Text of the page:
Irish Economy 2014: Department of Finance
data on Wednesday showed an Exchequer deficit at end of June at €4,94bn, an
improvement of €1.65bn compared to the first half of 2013. Both total tax
revenue of €18,47bn and the net voted expenditure outturn are slightly better
than targets in Budget 2014. While tax revenues are about €500m ahead of target,
the fall in the Live Register by 36,500 in the year to June has only had a
€20m impact on the Social Protection budget.
Conall Mac Coille,
chief economist at Davy, commented - -
"Exchequer returns for June show the tax and spending arithmetic still looking
better than expected heading into next year’s Budget.
Tax revenues continue to show strong growth and
are approximately €500m ahead of target in the first half of 2014. Less
favourably, current expenditure has overrun for the first time this year, led by
problems in the Department of Health. That said, capital expenditure was €105m
The government finances are also benefitting to
the tune of €222m in extra income from the Central Bank. Overall, the government
deficit looks set to beat the 4.8% of GDP target set for 2014 to end close to
our forecast for a 4.4% deficit this year. Overall, the exchequer balance is
already around €1bn better than expected in H1 2014, approximately 0.6% of GDP –
a fact that will be surely be seized upon as political cover to reduce this year
Budget adjustment to around €1bn, below the €2bn originally planned. At face
value, the revenue figures show deterioration in aggregate.
Income taxes (+€64m), value added tax (+€113m)
and excise duties (+149m) are all showing strong growth and are ahead of target
on the year. However, the Department of Finance has indicated that timing
effects related to the Single European Payments Area (SEPA) delayed the
collection of €250m of corporation tax receipts expected in June, but paid in
early July. Once this timing effect is accounted for, tax revenues are about 2%,
or €500m, ahead of target.
The underlying picture is that tax revenue growth
remains robust and continues to beat expectations, suggesting buoyancy in the
domestic economy. However, developments on the expenditure side are less
favourable. In previous years a pattern has developed whereby tight expenditure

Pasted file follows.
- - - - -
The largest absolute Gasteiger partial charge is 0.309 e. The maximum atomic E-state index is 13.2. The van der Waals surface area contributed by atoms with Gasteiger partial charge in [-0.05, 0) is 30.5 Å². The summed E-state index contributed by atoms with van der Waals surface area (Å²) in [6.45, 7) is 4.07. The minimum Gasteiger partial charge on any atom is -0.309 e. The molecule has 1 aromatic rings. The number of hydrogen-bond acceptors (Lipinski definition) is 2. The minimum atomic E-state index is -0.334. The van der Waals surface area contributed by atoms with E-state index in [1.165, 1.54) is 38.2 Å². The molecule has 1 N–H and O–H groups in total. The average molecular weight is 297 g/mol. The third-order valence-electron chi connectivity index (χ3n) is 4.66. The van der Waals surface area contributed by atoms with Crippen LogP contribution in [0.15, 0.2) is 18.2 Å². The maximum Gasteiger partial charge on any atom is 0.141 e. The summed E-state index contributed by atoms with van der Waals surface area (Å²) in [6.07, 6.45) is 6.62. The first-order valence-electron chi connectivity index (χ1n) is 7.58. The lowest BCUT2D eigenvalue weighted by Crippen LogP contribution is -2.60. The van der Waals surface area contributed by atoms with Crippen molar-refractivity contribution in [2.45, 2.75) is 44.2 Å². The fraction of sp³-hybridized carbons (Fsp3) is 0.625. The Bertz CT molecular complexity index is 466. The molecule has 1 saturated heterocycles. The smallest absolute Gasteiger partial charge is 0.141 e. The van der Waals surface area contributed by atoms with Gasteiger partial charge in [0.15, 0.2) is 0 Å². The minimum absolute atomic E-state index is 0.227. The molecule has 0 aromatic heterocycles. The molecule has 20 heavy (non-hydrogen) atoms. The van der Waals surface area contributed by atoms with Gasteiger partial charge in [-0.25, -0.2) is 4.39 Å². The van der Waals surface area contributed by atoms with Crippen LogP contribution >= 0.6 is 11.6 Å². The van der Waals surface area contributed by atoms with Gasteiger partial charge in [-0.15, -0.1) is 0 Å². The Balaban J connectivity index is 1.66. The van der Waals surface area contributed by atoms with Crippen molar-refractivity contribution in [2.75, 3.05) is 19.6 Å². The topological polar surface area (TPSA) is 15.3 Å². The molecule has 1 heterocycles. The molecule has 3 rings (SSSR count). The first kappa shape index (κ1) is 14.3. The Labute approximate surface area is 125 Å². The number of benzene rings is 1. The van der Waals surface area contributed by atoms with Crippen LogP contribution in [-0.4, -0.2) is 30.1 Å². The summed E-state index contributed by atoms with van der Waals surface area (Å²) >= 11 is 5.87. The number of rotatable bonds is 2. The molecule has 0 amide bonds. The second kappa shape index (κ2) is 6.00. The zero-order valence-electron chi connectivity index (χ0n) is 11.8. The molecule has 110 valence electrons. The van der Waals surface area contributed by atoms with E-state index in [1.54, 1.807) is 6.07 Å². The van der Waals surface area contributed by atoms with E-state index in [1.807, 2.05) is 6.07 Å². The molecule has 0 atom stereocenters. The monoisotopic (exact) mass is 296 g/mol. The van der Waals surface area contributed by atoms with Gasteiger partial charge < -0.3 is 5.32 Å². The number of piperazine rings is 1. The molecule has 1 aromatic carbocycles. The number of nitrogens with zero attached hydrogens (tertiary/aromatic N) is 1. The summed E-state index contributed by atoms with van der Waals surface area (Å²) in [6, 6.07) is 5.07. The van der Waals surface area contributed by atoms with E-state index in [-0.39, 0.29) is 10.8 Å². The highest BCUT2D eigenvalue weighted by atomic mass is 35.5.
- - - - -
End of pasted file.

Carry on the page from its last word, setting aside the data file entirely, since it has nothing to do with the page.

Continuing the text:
discipline in most departments has compensated for persistent overspending in
the Department of Health.
In H1 2014, health spending is already €200m, or
3%, over budget. Tighter controls on expenditure in Education and other
departments have not been sufficient to offset the overrun in Health. Aggregate
current spending is now over budget, albeit by only €10m. Moreover, spending in
the Department of Social Protection is only marginally below expectations, by
-0.2%, or €20m. It is surprising that greater savings on social spending have
not been made. Live Register data (July 2nd) show the unemployment rate falling
to 11.6% in June, far earlier than expected in Budget 2014. The Budget 2014
forecasts envisaged unemployment falling to 11.8% in 2015 and to 11.4% in 2016."
Peter Vale, tax
partner at Grant Thornton commented: "This is
yet another impressive set of figures, with tax receipts ahead of target and
spending largely under control. The consistently positive news on the jobs front
is translating into strong income tax receipts, 7.4% ahead of last year’s
figures, although there was a slight weakening in the figures for June. We also
know that people are spending more, reflected in strong VAT receipts, 7.3% ahead
of last year.
There’s very little negative news in the figures although surprisingly
corporation tax receipts were significantly below target. However once again the
difficulties with SEPA have been identified as the reason and the shortfall is
likely to be made up in the next couple of days. A real deficit would be a
significant concern as the June payment is often a first instalment based on
full year profit projections so lower than expected corporation tax receipts
would reflect more negative profit estimates. Hopefully the Department’s
predictions are correct and matters such as the patent cliff are not to blame.
As we are right in the middle of pre budget submission season, the Minister is
receiving advice from all quarters as to the level of adjustment required in
October. While some form of increased taxation is likely to be required next
year, it also looks like taxpayers will be granted relief by way of increased
credits or a widening of the tax bands. At this stage, a cut in income tax rates
looks very unlikely, with a rate cut for 2016 probably the best we can expect.
International tax developments continue to be critical for Ireland given the
importance of overseas investment to our economy. It’s quite possible that we’ll
see some significant changes to the Irish tax regime in the October budget,
although maintaining a competitive tax offering will continue to be a priority.
Overall, the new global tax environment is likely to
play into the hands of Ireland as it will put a much greater emphasis on real
substance, something that should encourage multinationals to continue
to look to Ireland for expansion."
Currently a firm may gain from either having
substance or not -- why would firms relocate to Ireland if they have already
chosen other locations for whatever reason?
US tax inversions screw-up Ireland's national
accounts; Bring few benefits